Contentious rural fire tax strips Cal Fire of money, says Berlant

By Karen Brainard

A new California law that will impose a $150 annual fire fee for many residents living in rural areas of the state, would impact the majority of property owners served by the Intermountain Fire and Rescue Department, said an Intermountain board member.

The fee will be the focus of a special session for the California Board of Forestry and Fire Protection on Aug. 22.

A spokesman for Cal Fire said the law would strip money from fire protection and use the fees for fire prevention. Some homeowners in fire protection districts could pay overlapping fire fees and there are questions surrounding the $150 fee per “habitable” structure on properties.

Gov. Jerry Brown signed ABX1 29 into law on July 7. The law targets homeowners who live in wildland areas known as state responsibility areas (SRA), protected by Cal Fire.

According to Cal Fire spokesman Daniel Berlant, there are homeowners within the boundaries of the Ramona Municipal Water District’s Fire Department who could pay overlapping fees because they are also in an SRA. No details on such affected areas were available.

Ron Peterka, an 18-year-board member of the Intermountain Fire Department, said the new bill would affect almost all of the property owners in the 125 square miles served by the department, which includes portions of the east end of Ramona to Santa Ysabel.

The way the bill was written, Peterka said, a homeowner with more than one habitable dwelling on his property would be charged $150 per dwelling. That could include a cabin or trailer.

The law also states that the estimated $200 million raised from the fee would go solely toward fire prevention, he said.

“The consensus is this is crazy,” said Peterka. “I’m not against the fee if the fee was for fire protection.”

Intermountain is a volunteer fire department that receives funding from the county and from donations, he said.

Intermountain Fire and Rescue Department has not taken a stand on the fee, said Peterka.

The law was intended to raise $200 million annually and $50 million from the remainder of this year for fire prevention, said Berlant.

But, he said, there is a swap. Cal Fire’s funds come from the state’s general budget so the amount taken in from the fire fees would be substracted from Cal Fire’s budget.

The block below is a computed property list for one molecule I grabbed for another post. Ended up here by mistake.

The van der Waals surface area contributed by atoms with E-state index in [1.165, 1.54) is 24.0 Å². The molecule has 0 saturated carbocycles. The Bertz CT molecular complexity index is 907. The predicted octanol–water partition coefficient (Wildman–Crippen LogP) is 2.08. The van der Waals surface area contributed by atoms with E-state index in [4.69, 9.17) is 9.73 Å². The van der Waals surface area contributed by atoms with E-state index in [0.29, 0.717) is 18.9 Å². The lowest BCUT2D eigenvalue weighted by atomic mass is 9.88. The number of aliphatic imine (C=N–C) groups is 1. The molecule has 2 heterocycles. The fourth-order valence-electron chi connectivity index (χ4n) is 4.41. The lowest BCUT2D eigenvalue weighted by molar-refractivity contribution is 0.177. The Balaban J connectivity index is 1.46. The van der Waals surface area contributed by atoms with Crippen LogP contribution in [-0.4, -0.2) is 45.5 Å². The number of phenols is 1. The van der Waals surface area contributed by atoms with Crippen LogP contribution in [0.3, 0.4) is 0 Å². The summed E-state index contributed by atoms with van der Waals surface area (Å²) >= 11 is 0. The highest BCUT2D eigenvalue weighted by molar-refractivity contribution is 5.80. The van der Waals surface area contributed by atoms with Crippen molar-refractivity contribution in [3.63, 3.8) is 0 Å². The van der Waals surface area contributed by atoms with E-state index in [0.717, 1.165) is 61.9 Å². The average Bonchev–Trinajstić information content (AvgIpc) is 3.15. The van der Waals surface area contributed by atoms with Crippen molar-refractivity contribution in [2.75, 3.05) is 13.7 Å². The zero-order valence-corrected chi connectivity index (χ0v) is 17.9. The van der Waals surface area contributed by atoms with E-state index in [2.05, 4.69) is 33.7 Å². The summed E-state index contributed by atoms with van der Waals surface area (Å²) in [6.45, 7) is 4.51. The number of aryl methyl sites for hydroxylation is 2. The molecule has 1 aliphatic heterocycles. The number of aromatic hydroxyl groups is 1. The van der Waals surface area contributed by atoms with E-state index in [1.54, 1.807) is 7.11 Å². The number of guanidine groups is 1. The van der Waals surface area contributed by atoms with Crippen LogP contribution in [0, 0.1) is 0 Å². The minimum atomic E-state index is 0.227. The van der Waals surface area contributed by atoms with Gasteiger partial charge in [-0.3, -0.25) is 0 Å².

The fire fee bills will be issued by the state Board of Equalization. Once the bills are sent, Peterka said property owners will have 30 days to pay and, if late, will be penalized at 20 percent per month.

The San Diego County Board of Supervisors opposes the fee

Related posts:

  1. Governor signs fire tax bill for rural areas
  2. Supervisors oppose rural fire tax, Cal Fire cuts
  3. Parcel tax unfair to rural property owners, says Jacob
  4. Bill to establish fire tax awaits governor’s action
  5. County seeks governor’s order for full CalFire staffing for fire season

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Posted by Karen Brainard on Aug 18 2011. Filed under Government, News. You can follow any responses to this entry through the RSS 2.0. You can leave a response or trackback to this entry

3 Comments for “Contentious rural fire tax strips Cal Fire of money, says Berlant”

  1. Doug

    Where will this end? I can see this as a way to go around prop 13.. No doubt, the sire system needs funds, but this is not where it should come from. As in many cases, does anybody really know how our taxes are spent. I dont think so. How often do we get to see a budget for govt. spending? I'm sure that there are ways to raise money for the firemen on the ground and in the air. Talk to retired fireman, and a lot will brag about the amount of their retirement. Again I have no problem, but dont you think that some of the $100,000.00 plus people could find other means. Lots of firemen have worked outside jobs and receive social secutity as well as fireman retirement. Somehow, that does't seem right.

  2. dave

    I'm not a person of fanacy words, so plain and simple. this is extortion by gov jerry brown, no matter how you look at it. I will not pay this now or in the the future. if they need money start with pay cuts on all state employees starting with the gov him self.

  3. Steve

    The MOST COSTLY fire in California history in terms of property loss and suppression costs occurred during the recent Oakland Hills fire. None, I repeat, N O N E of those Oakland Hills residents were included in this Illegal Fire Tax.

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